Be willing to offer phone interviews outside of normal business hours for the job candidate’s convenience, particularly if they’re a currently employed passive job seeker.
Prepare to closely listen for critical thinking, soft skills and fit with your company culture. Listen for negative attitude, low energy, lack of preparedness and discrepancies between what they say and what’s in their resume.
Many of the same interview tips for face-to-face meetings can be used for phone interviews. But, in general, you’ll have fewer phone interview questions to ask and save more in-depth questions for the in-person interview, when you have more time to spend with the candidate and can use body language to help interpret and evaluate their responses.
Here are some bonus phone interview questions to ask, in case you’d like more examples:
- What is a typical day like at your current job?
- How do you see yourself contributing in this position?
- What would you hope to get out of this job?
- Where do you see yourself in five years?
- What questions do you have for me?
Practice good etiquette during the phone interview — and keep in mind the candidate is also evaluating you. When you conduct a bunch of phone interviews in a row, it’s easy to race through the questions you ask each person. However, it’s important to sound fully engaged in every conversation. Remember to sell your company when you discuss your organizational culture, and also respect the interviewee’s time by keeping to the schedule.
Phone interview red flags
During the interview, it’s important to listen for warning signs that the candidate may not be an ideal match for your company. Here are some potential red flags:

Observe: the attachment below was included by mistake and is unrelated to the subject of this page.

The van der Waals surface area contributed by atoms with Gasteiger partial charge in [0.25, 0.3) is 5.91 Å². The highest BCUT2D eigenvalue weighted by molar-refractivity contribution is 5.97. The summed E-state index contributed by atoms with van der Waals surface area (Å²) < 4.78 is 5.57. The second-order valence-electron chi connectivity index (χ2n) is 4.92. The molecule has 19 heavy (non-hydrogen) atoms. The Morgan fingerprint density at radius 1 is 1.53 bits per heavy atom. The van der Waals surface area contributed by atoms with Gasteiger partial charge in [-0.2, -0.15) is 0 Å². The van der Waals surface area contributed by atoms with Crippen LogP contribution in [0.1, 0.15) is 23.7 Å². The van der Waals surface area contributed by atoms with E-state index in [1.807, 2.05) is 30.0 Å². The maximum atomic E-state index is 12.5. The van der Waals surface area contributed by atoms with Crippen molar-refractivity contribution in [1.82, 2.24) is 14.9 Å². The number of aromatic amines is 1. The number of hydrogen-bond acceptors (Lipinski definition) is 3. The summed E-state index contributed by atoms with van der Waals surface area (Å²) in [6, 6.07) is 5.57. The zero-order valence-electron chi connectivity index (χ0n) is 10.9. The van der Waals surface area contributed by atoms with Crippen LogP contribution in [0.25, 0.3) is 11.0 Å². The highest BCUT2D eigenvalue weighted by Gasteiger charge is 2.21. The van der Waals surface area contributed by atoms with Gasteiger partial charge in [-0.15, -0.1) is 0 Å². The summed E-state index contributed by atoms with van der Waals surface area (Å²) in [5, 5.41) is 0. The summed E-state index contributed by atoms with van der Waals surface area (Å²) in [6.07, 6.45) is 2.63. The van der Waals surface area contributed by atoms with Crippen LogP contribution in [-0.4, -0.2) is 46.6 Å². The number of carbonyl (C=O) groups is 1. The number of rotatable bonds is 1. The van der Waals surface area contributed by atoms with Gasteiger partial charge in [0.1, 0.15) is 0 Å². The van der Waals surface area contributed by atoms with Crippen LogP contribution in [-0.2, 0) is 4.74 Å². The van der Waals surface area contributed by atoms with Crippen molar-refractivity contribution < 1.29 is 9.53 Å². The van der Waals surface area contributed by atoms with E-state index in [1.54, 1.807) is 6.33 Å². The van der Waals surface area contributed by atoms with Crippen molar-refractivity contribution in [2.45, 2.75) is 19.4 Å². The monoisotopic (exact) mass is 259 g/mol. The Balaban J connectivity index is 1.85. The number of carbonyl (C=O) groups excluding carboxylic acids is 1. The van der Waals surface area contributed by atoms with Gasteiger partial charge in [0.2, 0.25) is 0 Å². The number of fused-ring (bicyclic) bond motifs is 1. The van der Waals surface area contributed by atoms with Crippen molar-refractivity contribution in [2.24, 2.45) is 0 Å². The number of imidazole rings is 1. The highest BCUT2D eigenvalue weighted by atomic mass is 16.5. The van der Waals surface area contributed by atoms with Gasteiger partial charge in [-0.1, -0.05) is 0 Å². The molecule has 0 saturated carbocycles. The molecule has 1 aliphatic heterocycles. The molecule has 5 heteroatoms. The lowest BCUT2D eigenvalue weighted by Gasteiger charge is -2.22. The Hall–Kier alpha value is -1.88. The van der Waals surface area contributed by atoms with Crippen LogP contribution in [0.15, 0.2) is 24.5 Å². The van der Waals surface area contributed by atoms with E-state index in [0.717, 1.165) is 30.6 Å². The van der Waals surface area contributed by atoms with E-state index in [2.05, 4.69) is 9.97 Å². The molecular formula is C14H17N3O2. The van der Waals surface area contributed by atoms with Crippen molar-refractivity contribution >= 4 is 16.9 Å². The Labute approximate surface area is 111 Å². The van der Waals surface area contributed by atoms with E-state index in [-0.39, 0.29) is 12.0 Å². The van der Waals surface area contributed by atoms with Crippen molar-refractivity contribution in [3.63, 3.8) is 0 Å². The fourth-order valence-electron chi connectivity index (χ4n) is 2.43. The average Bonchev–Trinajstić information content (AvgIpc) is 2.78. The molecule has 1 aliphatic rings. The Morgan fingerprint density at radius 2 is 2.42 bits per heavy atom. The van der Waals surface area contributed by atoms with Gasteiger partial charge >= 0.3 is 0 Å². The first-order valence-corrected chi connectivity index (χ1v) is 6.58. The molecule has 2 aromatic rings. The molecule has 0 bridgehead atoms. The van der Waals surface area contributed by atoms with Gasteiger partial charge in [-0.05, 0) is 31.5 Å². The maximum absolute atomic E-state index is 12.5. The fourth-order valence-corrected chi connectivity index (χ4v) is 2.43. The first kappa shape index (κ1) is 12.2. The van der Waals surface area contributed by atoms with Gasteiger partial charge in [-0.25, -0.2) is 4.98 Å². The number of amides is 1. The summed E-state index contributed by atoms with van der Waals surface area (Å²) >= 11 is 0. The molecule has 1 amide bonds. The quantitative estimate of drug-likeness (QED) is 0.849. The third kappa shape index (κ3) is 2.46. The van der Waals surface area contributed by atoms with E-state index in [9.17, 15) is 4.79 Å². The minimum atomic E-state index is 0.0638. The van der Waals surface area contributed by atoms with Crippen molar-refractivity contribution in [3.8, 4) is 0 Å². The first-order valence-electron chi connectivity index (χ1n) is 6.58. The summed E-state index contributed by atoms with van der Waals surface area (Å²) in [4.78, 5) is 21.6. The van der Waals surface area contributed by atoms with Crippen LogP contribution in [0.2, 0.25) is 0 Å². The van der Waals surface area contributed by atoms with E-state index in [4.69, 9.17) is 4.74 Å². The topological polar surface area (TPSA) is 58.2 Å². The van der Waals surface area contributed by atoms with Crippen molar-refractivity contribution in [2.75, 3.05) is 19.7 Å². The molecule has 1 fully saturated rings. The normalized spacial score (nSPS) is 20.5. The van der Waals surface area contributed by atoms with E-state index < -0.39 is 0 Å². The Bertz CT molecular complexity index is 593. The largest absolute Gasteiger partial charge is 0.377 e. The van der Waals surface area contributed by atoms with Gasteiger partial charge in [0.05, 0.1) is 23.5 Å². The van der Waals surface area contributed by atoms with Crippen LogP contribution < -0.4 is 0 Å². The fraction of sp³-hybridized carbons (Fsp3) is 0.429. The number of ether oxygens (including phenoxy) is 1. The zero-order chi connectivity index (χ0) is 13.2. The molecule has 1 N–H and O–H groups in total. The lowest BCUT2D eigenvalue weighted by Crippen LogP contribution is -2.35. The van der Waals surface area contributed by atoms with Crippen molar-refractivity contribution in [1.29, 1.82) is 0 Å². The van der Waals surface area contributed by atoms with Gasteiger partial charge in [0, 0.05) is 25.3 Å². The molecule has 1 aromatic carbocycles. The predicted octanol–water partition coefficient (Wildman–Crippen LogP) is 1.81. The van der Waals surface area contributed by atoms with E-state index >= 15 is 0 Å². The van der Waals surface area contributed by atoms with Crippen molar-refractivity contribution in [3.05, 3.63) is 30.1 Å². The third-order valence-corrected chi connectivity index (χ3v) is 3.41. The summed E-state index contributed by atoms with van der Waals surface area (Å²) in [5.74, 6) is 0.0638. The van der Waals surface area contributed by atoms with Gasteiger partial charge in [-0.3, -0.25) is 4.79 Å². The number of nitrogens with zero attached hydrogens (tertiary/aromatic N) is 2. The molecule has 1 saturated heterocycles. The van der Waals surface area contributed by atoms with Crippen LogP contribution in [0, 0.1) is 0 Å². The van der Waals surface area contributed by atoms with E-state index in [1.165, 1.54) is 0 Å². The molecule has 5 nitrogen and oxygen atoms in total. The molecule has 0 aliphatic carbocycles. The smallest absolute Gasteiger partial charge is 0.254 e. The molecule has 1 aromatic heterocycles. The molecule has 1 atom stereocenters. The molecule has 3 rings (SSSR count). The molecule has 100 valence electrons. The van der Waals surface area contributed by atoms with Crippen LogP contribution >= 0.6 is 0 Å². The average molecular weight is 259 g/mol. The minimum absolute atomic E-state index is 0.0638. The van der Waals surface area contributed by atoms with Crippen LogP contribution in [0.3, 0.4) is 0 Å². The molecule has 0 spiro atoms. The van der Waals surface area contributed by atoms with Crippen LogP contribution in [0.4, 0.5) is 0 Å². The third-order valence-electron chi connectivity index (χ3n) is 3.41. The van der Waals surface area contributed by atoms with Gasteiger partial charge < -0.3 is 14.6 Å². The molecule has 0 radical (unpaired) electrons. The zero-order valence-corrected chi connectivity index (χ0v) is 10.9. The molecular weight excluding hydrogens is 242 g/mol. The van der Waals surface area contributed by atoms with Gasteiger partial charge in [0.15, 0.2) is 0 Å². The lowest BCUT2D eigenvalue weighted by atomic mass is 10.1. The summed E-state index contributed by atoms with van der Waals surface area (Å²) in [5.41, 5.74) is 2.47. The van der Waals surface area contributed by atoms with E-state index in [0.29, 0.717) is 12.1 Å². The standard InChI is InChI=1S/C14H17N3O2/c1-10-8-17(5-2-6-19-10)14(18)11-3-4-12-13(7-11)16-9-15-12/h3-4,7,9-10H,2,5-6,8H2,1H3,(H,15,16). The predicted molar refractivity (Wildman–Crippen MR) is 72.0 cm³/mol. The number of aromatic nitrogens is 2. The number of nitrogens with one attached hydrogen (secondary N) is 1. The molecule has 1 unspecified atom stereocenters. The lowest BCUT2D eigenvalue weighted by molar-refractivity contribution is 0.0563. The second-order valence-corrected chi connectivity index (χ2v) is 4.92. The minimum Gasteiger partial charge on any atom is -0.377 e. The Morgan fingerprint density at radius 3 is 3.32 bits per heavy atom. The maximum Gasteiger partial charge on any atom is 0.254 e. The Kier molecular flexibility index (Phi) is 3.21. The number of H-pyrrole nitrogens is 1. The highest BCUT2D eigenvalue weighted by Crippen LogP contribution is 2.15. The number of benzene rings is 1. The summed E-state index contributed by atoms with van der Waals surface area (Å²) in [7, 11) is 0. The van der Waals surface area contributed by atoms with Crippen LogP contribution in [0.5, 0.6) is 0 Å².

- A lack of enthusiasm — Does the candidate seem excited about the prospect of working at your firm, or do they seem like they’re simply going through the motions during the interview?
- No questions — If the interviewee doesn’t have any questions for you about the team, job or company when asked, it could be a sign that they aren’t very interested in the job.
- Sounding distracted during the interview — If the candidate sounds as though they’re browsing Instagram or otherwise multitasking while speaking to you, it likely means they aren’t focused on the interview or getting the job.
- Negative comments about former employers — It’s never a good sign when an interviewee badmouths a current or former employer. It can mean they take no responsibility for their own part in workplace dynamics and lack professionalism.
- A focus on money — Repeatedly returning to the topic of salary or benefits in the phone interview, before a candidate makes it to the next round, can be a sign they’re primarily focused on money and perks — not the job and company.
- Cursing — It’s not that cursing never happens in the workplace (it really depends on the company culture), but no one should use foul language during an interview. It’s unprofessional and makes you wonder if the person would do the same thing when presenting to management or clients.
Following up on the phone call
If the candidate's answers to your phone interview questions don't satisfy you, you've saved yourself the time involved in interviewing them in person.
If the first impression goes well, however, you can move on to the next stage, where you can ask tougher questions, such as: Tell me about a time you failed at something, or What do you expect from a supervisor?
Using phone interview questions to narrow the job candidate field can be an important part of an effective evaluation process. With a little planning, you can save yourself a lot of time and be that much closer to a successful hire.